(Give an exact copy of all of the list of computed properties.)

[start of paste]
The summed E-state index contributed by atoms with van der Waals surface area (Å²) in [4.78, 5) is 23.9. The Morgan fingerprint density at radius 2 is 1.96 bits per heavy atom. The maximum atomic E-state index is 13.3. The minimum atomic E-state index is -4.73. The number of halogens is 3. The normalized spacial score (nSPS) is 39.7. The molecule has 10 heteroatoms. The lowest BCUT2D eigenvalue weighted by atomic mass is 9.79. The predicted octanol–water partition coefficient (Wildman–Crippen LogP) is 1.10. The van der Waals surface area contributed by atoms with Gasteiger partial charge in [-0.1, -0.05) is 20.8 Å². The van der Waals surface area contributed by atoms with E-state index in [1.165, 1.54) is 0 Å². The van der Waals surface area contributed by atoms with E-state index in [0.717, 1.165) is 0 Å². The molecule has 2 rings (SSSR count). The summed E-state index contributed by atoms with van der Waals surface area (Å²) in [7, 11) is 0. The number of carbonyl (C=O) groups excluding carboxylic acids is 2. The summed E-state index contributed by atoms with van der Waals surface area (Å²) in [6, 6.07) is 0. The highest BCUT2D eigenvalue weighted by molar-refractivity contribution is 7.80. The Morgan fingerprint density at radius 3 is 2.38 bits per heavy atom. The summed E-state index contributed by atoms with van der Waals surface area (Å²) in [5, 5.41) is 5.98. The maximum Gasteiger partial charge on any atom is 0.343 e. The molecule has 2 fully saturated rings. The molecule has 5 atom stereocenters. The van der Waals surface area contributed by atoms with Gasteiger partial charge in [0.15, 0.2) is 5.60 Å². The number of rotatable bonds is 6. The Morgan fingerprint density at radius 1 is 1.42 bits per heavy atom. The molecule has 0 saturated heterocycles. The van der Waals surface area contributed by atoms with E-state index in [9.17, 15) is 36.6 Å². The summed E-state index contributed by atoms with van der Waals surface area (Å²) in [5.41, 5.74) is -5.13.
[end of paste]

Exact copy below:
The summed E-state index contributed by atoms with van der Waals surface area (Å²) in [4.78, 5) is 23.9. The Morgan fingerprint density at radius 2 is 1.96 bits per heavy atom. The maximum atomic E-state index is 13.3. The minimum atomic E-state index is -4.73. The number of halogens is 3. The normalized spacial score (nSPS) is 39.7. The molecule has 10 heteroatoms. The lowest BCUT2D eigenvalue weighted by atomic mass is 9.79. The predicted octanol–water partition coefficient (Wildman–Crippen LogP) is 1.10. The van der Waals surface area contributed by atoms with Gasteiger partial charge in [-0.1, -0.05) is 20.8 Å². The van der Waals surface area contributed by atoms with E-state index in [1.165, 1.54) is 0 Å². The van der Waals surface area contributed by atoms with E-state index in [0.717, 1.165) is 0 Å². The molecule has 2 rings (SSSR count). The summed E-state index contributed by atoms with van der Waals surface area (Å²) in [7, 11) is 0. The number of carbonyl (C=O) groups excluding carboxylic acids is 2. The summed E-state index contributed by atoms with van der Waals surface area (Å²) in [6, 6.07) is 0. The highest BCUT2D eigenvalue weighted by molar-refractivity contribution is 7.80. The Morgan fingerprint density at radius 3 is 2.38 bits per heavy atom. The summed E-state index contributed by atoms with van der Waals surface area (Å²) in [5, 5.41) is 5.98. The maximum Gasteiger partial charge on any atom is 0.343 e. The molecule has 2 fully saturated rings. The molecule has 5 atom stereocenters. The van der Waals surface area contributed by atoms with Gasteiger partial charge in [0.15, 0.2) is 5.60 Å². The number of rotatable bonds is 6. The Morgan fingerprint density at radius 1 is 1.42 bits per heavy atom. The molecule has 0 saturated heterocycles. The van der Waals surface area contributed by atoms with E-state index in [9.17, 15) is 36.6 Å². The summed E-state index contributed by atoms with van der Waals surface area (Å²) in [5.41, 5.74) is -5.13.